Americans do not like to think of their government as an aggressor against foreign countries. We prefer to believe that our country is always the victim of unprovoked attacks and that military actions our government takes against other countries are always in response to such unwarranted aggression. For this reason, Presidents have generally felt it necessary to provoke attacks secretly, knowing that once the country was attacked, seemingly with no cause, Americans would rally ‘round the flag and support the war the President had wanted all along.
Americans remember today the suicide attack by al-Qaeda terrorists on the USS Cole in the Yemeni port of Aden, on October 12, 2000. The bombers sailed a small boat near the destroyer and detonated explosive charges, opening a hole in the port side of the ship 60 by 40 feet in diameter. The blast killed 17 crew members and injured 39.
In a famous TV commercial from the 1980s, an elderly woman, surveying the minuscule amount of hamburger in the middle of a bun, asks pointedly, “Where’s the beef?” One year after President Barack Obama was awarded the Nobel Peace Prize despite having been in office only a short time, ABC News’ Russell Goldman reports that many people are asking, “Where’s the peace?”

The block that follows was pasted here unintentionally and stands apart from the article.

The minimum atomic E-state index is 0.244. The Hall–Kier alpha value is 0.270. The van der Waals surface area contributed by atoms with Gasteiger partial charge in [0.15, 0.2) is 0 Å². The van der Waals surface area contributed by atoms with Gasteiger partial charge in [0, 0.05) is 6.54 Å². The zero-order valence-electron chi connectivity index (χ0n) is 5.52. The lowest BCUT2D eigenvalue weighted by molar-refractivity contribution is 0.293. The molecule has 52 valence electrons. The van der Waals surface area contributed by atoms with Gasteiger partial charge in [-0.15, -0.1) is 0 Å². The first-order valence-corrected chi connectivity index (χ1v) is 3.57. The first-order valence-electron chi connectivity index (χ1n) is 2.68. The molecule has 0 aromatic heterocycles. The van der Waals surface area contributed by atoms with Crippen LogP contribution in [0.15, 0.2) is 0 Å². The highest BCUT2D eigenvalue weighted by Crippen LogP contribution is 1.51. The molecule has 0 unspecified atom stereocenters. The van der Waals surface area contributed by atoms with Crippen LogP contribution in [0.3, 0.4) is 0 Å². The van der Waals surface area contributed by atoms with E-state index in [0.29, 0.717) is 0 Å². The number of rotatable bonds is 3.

The average Afghan — and, indeed, the average American — may be deriving very little benefit from the United States’ continued occupation of Afghanistan and the billions of U.S. taxpayer dollars that continue to be poured into that country, but in both countries the well-connected make out quite handsomely. In Afghanistan, the key to prosperity and power, it seems, is having the surname of Karzai, as in President Hamid Karzai.